Blogs return to basics
Monday, January 17th, 2011
Robert Darnton, dean of French historians, has written a lot about the role of coffee houses in 18th century France and Britain in inspiring free thinking and a self-conscious social class of citizens. So its fun to make an explicit connection between those proto-newspapers and today’s blogs.
To appreciate the importance of a pre-modern blog, consult a database such as Eighteenth Century Collections Online and download a newspaper from eighteenth-century London. It will have no headlines, no bylines, no clear distinction between news and ads, and no spatial articulation in the dense columns of type, aside from one crucial ingredient: the paragraph. Paragraphs were self-sufficient units of news. They had no connection with one another, because writers and readers had no concept of a news “story” as a narrative that would run for more than a few dozen words. News came in bite-sized bits, often “advices” of a sober nature—the arrival of a ship, the birth of an heir to a noble title—until the 1770s, when they became juicy. Pre-modern scandal sheets appeared, exploiting the recent discovery about the magnetic pull of news toward names.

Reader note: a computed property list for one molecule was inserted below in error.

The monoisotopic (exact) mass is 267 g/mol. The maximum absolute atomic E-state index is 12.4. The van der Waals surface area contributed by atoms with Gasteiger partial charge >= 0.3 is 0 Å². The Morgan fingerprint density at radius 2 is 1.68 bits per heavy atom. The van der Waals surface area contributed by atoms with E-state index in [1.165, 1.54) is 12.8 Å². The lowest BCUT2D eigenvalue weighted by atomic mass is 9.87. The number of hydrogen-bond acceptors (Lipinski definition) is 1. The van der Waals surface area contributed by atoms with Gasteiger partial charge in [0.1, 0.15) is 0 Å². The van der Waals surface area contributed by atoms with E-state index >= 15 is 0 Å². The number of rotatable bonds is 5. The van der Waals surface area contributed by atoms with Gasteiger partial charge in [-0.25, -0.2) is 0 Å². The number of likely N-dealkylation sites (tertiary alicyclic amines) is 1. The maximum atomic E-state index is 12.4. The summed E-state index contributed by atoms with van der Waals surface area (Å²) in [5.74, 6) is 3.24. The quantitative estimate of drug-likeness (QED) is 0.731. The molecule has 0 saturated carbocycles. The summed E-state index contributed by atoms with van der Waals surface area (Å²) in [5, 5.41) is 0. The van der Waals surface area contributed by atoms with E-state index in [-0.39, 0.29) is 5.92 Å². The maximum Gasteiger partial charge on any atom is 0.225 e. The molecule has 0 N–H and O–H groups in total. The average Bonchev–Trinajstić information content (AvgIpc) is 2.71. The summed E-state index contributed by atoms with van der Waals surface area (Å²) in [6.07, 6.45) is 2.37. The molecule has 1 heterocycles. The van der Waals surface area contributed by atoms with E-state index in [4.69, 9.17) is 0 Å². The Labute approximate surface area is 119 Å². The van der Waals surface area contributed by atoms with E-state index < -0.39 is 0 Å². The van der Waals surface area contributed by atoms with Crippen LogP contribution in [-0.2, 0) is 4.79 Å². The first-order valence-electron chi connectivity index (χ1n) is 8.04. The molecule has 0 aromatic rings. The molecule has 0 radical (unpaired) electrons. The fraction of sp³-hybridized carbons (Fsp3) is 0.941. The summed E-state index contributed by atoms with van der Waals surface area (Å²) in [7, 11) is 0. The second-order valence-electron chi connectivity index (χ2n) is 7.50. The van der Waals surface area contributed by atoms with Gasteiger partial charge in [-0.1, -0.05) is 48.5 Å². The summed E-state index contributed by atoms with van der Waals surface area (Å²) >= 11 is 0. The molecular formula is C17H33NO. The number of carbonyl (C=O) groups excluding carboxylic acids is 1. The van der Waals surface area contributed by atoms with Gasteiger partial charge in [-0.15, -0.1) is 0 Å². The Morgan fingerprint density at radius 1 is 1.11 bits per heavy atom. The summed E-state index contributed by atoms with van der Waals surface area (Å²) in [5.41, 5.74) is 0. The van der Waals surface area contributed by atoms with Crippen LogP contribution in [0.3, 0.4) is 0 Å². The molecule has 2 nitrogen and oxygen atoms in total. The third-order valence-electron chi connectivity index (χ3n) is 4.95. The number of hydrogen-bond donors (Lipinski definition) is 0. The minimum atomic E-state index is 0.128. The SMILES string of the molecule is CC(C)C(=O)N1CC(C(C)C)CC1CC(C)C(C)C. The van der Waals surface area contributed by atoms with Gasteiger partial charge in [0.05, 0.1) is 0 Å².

I wonder what Darnton makes of Twitter?
If you’re interested in this stuff, you should definitely read Darnton’s 1999 essay “An Early Information Society.”